A name Barca connoisseurs will be familiar with, Alex Grimaldo is also from the once-famed La Masia, and was one of the highly touted prospects before he chose to move to Benfica, eyeing the possibility of more playing time since Alba had a tight hold of that spot at Barcelona. Now that Alba is ageing, it might be time to dive in for another trusted La Masia prospect who will know the workings of the club from his academy days. 

Photo by MIGUEL RIOPA/AFP via Getty Images

Grimaldo is a short and lean player, with a boosted acceleration – a profile very similar to that of Alba. Often used as a midfielder in his earlier days, he has the decision making and a great handle on what to do when he has possession of the ball, which is a massive bonus for a team like the possession hungry Catalans. He has a tremendous attacking output and is genuinely fearless, something Firpo is clearly lacking. The 24-year-old Spaniard has racked 22 assists in 88 games in the Primeira Liga and is one of the top fullbacks in the league. His xA per 90 stood at 0.21 as compared to Alba’s 0.14 last season, and he also led the numbers for tackles, making 2.34 successful tackles per 90 as compared to Alba’s 0.58. When it comes to passing, Grimaldo completed 83% of his passes last season, whereas Alba made his passes at a completion rate of 87.1%.

While Grimaldo is short in stature and teams often look to go over him, he still has the positioning to make up for the same and has the pace to make up ground if he falters. Something prime Alba can massive relate to. 

The short-term, big success option: Nicolas Tagliafico

The red and blue of Barcelona owes a lot to the red and white of Amsterdam. From players like Johann Cruyff and Jari Litmanen to more recently, Luis Suarez and Frenkie de Jong, there have been a plethora of players who have represented both the clubs. Now that Barcelona have been looking to offload the regressing Suarez, Nicolas Tagliafico could turn out be an interesting option to entice Ajax for a swap deal.

Photo by JAVIER SORIANO/AFP via Getty Images

The Argentine left-back moved from Independiente in 2018 and has since appeared 65 times for Ajax. While he is not as much of an attacking threat (8 assists in 2 seasons), the 28-year-old does give Barcelona something they desperately need in their current predicament – defensive solidity. Compared to Alba’s 25 tackles attempted in the 19/20 season, Tagliafico attempted almost four times that number (96) and successfully completing 61 of them, compared to Alba’s 14. He was also able to block 10 shots compared to Alba’s 5.

However, the defensive side of the game is not all he provides. He is solid while in possession as well, completing 86% of his passes, and playingi in one key pass every game. He also created seven big chances last season, of which only four were converted. Tagliafico stands at a modest 5’7”, but he does have the lung-bursting stamina in him, which will be a criterion to consider while replacing Alba. In buying Tagliafico, Barcelona could potentially look to employ something their Blanco rivals in Madrid successfully did after buying Ferland Mendy – plug the defensive errors from the wings and solidify the defence as a whole.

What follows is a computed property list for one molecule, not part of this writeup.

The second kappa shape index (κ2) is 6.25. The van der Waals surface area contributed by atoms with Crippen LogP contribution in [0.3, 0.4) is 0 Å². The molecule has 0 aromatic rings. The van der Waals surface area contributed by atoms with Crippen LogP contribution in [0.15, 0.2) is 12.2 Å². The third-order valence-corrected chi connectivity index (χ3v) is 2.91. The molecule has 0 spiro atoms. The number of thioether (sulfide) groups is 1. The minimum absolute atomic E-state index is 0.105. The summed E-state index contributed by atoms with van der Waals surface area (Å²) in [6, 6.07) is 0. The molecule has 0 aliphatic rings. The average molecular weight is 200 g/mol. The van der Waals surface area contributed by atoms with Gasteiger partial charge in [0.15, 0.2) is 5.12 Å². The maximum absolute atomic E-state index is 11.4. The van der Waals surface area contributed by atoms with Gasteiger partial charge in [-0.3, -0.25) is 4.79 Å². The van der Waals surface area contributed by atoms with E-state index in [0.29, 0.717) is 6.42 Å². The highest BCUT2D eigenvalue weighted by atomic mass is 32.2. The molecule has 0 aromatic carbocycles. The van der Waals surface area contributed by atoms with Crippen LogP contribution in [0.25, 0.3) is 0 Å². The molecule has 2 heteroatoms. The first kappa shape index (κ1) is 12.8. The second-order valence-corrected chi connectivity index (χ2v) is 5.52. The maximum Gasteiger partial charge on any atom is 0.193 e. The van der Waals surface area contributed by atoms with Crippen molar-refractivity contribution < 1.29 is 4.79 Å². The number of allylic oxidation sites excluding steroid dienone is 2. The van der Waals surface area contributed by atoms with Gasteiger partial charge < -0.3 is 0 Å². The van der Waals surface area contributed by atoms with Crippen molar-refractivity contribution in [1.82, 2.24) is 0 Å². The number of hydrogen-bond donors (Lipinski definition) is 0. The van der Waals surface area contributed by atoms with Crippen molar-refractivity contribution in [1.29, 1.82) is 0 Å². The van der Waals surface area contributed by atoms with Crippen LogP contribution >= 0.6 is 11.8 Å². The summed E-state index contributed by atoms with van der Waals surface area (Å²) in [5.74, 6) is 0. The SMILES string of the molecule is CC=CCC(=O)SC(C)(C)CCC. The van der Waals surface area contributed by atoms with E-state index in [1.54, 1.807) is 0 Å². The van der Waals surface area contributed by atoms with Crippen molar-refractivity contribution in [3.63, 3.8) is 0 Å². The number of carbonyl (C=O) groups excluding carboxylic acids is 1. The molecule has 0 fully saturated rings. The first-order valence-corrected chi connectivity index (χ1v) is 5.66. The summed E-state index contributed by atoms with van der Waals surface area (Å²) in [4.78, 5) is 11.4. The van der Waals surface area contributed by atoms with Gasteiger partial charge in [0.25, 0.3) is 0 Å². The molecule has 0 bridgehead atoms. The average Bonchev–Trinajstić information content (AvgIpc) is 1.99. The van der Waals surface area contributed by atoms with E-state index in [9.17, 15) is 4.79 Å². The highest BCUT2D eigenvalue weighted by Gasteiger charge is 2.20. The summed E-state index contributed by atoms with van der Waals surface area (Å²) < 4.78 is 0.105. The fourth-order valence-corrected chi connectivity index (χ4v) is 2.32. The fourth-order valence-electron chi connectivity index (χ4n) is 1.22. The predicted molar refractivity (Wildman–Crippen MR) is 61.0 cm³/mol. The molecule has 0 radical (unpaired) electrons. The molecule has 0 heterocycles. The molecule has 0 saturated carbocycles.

The left-of-centre option: Jose Gaya

Barcelona looked towards Valencia in 2012, and maybe the solution lies there in 2020 as well. Jose Gaya has been one of the most highly-rated left-backs in La Liga for years. Despite, that, he is only 25 years old, but has already racked up 144 appearances for the club. With Valencia having a fire sale, it would be the perfect time for the Blaugranas to target their academy graduate. 

Gaya is a very attacking fullback who tends to occupy areas on the left-hand side byline a lot. He is an outstanding crosser and attempted 3.08 crosses per game in the 19/20 season. He had a total of 939 touches in the mid and final third combined, showing his tendency to push up in the opposition half and receive the ball high up the pitch. If he loses the ball, Gaya has the electric pace that can help him catch up with opponents quickly. He is not afraid to complete a challenge and is hard to take on, given his short, but robustly built. Gaya was one of the standout players in what was a rather disappointing season for Valencia, and Barcelona should grab the chance to buy him with both hands, especially after his excellent display against them in La Liga this season.